2. The brightness resets itself to about 50% each time the laptop is plugged/unplugged from the power source.
  3. The ScreenXpert Launcher button is clickable via mouse. That gets in the way of other clickable elements on the screen. ASUS should have made it touch-only.

Especially for issues number 1 and 2, they shouldn’t happen on a laptop. Each time the ScreenPad Plus turns off, all of the arranged windows are messed up. That’s very frustrating to use!

And then comes the biggest problem that I have with this ASUS ZenBook Duo UX481F – the ergonomics, or lack thereof.

ASUS ZenBook Duo UX481F
Ergonomics is an issue despite having the steepest ErgoLift hinge ever.

For someone like me who is rather tall, I find the ZenBook Duo UX481F is just way too scrunched up. If I sit ergonomically and use the laptop, then the ScreenPad Plus will suffer from total internal reflection. Setting the ScreenPad Plus to 100% brightness does not help with this issue at all, by the way.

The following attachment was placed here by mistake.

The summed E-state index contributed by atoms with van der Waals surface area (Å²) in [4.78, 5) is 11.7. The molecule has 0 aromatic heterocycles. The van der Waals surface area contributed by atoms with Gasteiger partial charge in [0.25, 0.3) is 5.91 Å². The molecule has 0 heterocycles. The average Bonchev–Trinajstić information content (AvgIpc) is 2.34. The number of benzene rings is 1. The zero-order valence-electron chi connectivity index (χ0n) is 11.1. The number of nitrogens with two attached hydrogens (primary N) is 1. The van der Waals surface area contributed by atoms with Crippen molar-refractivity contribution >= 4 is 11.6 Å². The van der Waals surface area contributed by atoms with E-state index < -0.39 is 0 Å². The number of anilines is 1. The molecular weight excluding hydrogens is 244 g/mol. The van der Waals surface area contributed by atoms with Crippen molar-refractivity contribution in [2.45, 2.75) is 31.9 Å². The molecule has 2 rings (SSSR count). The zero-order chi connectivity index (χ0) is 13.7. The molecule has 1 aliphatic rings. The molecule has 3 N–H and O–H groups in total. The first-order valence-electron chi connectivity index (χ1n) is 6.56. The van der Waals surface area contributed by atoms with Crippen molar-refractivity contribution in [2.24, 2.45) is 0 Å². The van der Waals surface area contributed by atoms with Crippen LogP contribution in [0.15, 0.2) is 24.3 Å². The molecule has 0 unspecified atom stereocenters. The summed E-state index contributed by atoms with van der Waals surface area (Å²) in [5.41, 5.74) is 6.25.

Then, if I want to look at the ScreenPad Plus, I will have to move my body forward and to look down straight onto the ScreenPad Plus itself. While I was typing this review on the ZenBook Duo UX481F itself, I needed to look at the second display here for notes – and I find it really annoying to constantly move my body back and forth and for me to look downwards.

After using it for just an hour, my neck hurts. The ergonomics just aren’t done properly here. Let’s not forget that the keyboard is off-center and cramped. The lack of a wrist rest means my fingers are floating in the air while typing on the keyboard. Currently, my solution is to prop up the laptop even further with a phone box. That makes both the keyboard and wrist rest unusable, but both the main display and ScreenPad Plus is at a very nice angle.

ASUS ZenBook Duo UX481F
Perhaps make the ScreenPad Plus tiltable.

However, here’s my proposal to how ASUS can fix all of these issues, firstly: make the ScreenPad Plus tiltable upwards. This will fix the body-moving and neck-twisting issues. By tilting the ScreenPad Plus upwards at about 30°, I can sit back and use the laptop ergonomically without hurting my neck.

Secondly, remove the trackpad entirely, then make both screens touch-capable and also include a wireless mouse in the box together with the laptop itself. I think since ASUS is already dwelling in such uncharted territories, might as well remove the trackpad and center the keyboard, and use conventional 14-inch laptop keyboards. I mean, ASUS already showed off their Project Precog at Computex 2018, so I think they already have the intention of removing the trackpad.